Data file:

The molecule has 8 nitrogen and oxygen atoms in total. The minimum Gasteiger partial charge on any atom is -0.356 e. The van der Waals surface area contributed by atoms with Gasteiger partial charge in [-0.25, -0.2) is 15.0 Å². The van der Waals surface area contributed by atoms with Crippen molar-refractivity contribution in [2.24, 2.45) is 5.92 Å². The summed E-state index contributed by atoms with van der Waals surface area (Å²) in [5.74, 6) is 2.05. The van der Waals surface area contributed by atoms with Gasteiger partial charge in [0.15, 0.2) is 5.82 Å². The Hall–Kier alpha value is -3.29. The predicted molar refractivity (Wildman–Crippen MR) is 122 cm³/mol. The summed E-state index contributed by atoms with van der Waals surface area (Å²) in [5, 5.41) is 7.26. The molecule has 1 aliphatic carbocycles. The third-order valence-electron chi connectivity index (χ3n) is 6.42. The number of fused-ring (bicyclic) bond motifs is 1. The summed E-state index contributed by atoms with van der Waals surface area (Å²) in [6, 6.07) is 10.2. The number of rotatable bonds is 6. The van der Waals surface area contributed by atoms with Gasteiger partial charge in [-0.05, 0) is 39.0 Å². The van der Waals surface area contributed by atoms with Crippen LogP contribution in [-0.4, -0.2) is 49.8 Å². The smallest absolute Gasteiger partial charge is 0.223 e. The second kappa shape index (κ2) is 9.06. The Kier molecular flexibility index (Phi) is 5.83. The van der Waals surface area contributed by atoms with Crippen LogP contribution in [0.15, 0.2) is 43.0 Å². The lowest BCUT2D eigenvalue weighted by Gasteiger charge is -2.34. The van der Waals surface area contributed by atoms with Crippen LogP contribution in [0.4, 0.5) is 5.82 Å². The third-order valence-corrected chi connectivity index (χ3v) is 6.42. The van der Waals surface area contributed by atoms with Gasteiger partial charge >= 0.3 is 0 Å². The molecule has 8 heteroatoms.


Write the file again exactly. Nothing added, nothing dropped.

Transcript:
The molecule has 8 nitrogen and oxygen atoms in total. The minimum Gasteiger partial charge on any atom is -0.356 e. The van der Waals surface area contributed by atoms with Gasteiger partial charge in [-0.25, -0.2) is 15.0 Å². The van der Waals surface area contributed by atoms with Crippen molar-refractivity contribution in [2.24, 2.45) is 5.92 Å². The summed E-state index contributed by atoms with van der Waals surface area (Å²) in [5.74, 6) is 2.05. The van der Waals surface area contributed by atoms with Gasteiger partial charge in [0.15, 0.2) is 5.82 Å². The Hall–Kier alpha value is -3.29. The predicted molar refractivity (Wildman–Crippen MR) is 122 cm³/mol. The summed E-state index contributed by atoms with van der Waals surface area (Å²) in [5, 5.41) is 7.26. The molecule has 1 aliphatic carbocycles. The third-order valence-electron chi connectivity index (χ3n) is 6.42. The number of fused-ring (bicyclic) bond motifs is 1. The summed E-state index contributed by atoms with van der Waals surface area (Å²) in [6, 6.07) is 10.2. The number of rotatable bonds is 6. The van der Waals surface area contributed by atoms with Gasteiger partial charge in [-0.05, 0) is 39.0 Å². The van der Waals surface area contributed by atoms with Crippen LogP contribution in [-0.4, -0.2) is 49.8 Å². The smallest absolute Gasteiger partial charge is 0.223 e. The second kappa shape index (κ2) is 9.06. The Kier molecular flexibility index (Phi) is 5.83. The van der Waals surface area contributed by atoms with Crippen LogP contribution in [0.15, 0.2) is 43.0 Å². The lowest BCUT2D eigenvalue weighted by Gasteiger charge is -2.34. The van der Waals surface area contributed by atoms with Crippen LogP contribution in [0.4, 0.5) is 5.82 Å². The third-order valence-corrected chi connectivity index (χ3v) is 6.42. The van der Waals surface area contributed by atoms with Gasteiger partial charge >= 0.3 is 0 Å². The molecule has 8 heteroatoms.